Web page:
HIPAA breaches caused by snooping should not be taken lightly by you, your client, or your client’s staff.
Another subset of unauthorized access is third-party disclosure.
Third-party disclosure can happen when a healthcare facility outsources work to another company, who then may breach HIPAA regulations.
If patient records aren’t properly secured, the healthcare company could be looking at paying a fortune in HIPAA violation fines, even if no one from the company is directly responsible for the breach.
That’s right – if the healthcare facility doesn’t have a (or BAA) in place at the time of service, and the company contracted breaches HIPAA regulations, the healthcare company will be on the hook for the fines.
So if your client contracts a billing company, and one of the contracted company’s employee’s laptop is stolen, the healthcare company is responsible for any and all compromised patient information in the eyes of HIPAA.
The best way to protect your client in a situation like this is to have a BAA in place with the company they are working with.
Whether it’s misplacing a file, forgetting to shred a document, or unknowingly opening a phishing email, human error is to blame for a large portion of HIPAA violations.
Some of the ways a healthcare company can lessen the blow of a breach (and a HIPAA violation fine) is to simply train and remind staff to keep information secure.
Set up signs by trashcans and recycling bins that remind employees to shred/properly dispose of health records.
Hold training sessions that focus on key points of security weaknesses, such as email phishing,
Password best practices, and logging out when ending a computer session.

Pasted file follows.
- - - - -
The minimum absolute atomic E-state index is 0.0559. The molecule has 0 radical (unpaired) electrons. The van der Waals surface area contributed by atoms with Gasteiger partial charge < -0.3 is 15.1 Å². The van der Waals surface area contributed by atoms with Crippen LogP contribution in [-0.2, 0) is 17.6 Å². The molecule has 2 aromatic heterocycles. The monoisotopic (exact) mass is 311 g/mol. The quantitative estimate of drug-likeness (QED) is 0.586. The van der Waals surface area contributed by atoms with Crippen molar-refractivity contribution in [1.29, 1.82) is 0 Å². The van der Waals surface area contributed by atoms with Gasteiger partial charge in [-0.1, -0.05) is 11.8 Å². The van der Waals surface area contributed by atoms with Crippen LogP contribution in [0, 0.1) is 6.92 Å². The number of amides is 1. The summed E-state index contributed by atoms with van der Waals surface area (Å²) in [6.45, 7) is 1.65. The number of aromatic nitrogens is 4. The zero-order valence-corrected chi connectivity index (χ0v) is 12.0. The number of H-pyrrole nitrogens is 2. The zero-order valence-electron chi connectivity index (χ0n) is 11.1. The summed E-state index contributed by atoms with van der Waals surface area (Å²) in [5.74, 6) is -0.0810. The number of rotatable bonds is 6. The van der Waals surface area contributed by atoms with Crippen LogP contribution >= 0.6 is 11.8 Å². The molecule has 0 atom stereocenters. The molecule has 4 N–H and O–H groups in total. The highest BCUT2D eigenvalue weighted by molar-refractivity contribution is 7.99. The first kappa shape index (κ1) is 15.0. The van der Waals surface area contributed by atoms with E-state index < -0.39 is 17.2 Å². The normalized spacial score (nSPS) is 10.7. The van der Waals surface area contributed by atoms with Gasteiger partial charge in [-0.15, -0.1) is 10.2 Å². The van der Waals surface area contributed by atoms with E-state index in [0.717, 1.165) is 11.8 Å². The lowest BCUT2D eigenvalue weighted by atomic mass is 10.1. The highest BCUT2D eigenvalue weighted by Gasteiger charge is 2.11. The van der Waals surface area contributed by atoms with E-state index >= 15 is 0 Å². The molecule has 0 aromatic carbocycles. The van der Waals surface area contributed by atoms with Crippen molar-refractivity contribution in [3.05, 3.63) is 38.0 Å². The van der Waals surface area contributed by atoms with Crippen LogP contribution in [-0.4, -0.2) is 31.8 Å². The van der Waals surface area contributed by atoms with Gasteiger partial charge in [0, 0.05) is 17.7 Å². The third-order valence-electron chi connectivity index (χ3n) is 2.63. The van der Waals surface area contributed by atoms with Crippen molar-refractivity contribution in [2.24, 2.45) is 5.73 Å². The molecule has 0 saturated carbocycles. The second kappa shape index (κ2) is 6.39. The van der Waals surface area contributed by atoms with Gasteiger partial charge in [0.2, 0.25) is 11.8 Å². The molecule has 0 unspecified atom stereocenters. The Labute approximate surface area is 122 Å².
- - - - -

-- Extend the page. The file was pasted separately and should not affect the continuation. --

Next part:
Social media can also put your client in hot water, even if names and other information are omitted.
Enact policies that prohibit employees from posting any information about patients in your company’s care online.
Hacking and IT incidents can cause big problems for healthcare facilities, including problems with HIPAA.
This category is described as “ePHI impermissibly accessed through technical intrusions (including by malware or directed hacking) to the covered entity’s or business associate’s systems, servers, desktops, laptops, mobile devices, etc.”
Malware, particularly ransomware, has strengthened its grip on the healthcare industry, costing facilities thousands in exchange for captive information.
A recent example of a successful attack was one that targeted Hollywood Presbyterian Medical Center in February of this year.
Hackers demanded a ransom for access to patient files, ultimately costing the center roughly $17,000. The hospital was off-line over a week.
Ransomware attacks can sneak in through spoofed emails and malicious attachments, so emphasizing user caution in employee training sessions is a great way to prevent successful breaches from occurring.
As displayed in the chart above, breaches caused by theft made up a whopping 44% of all breaches mentioned in the notice.
Unauthorized access/disclosure caused 23% of breaches, with hacking/IT incidents causing 12%.
Loss composed 7% of reported breaches and improper disposal came in at 3%.
Other causes that did not fit into the former categories made up 11% of the remaining incidents.
Above all, consistently adhering to the HIPAA regulations and a sound security policy are the best ways to prevent a breach.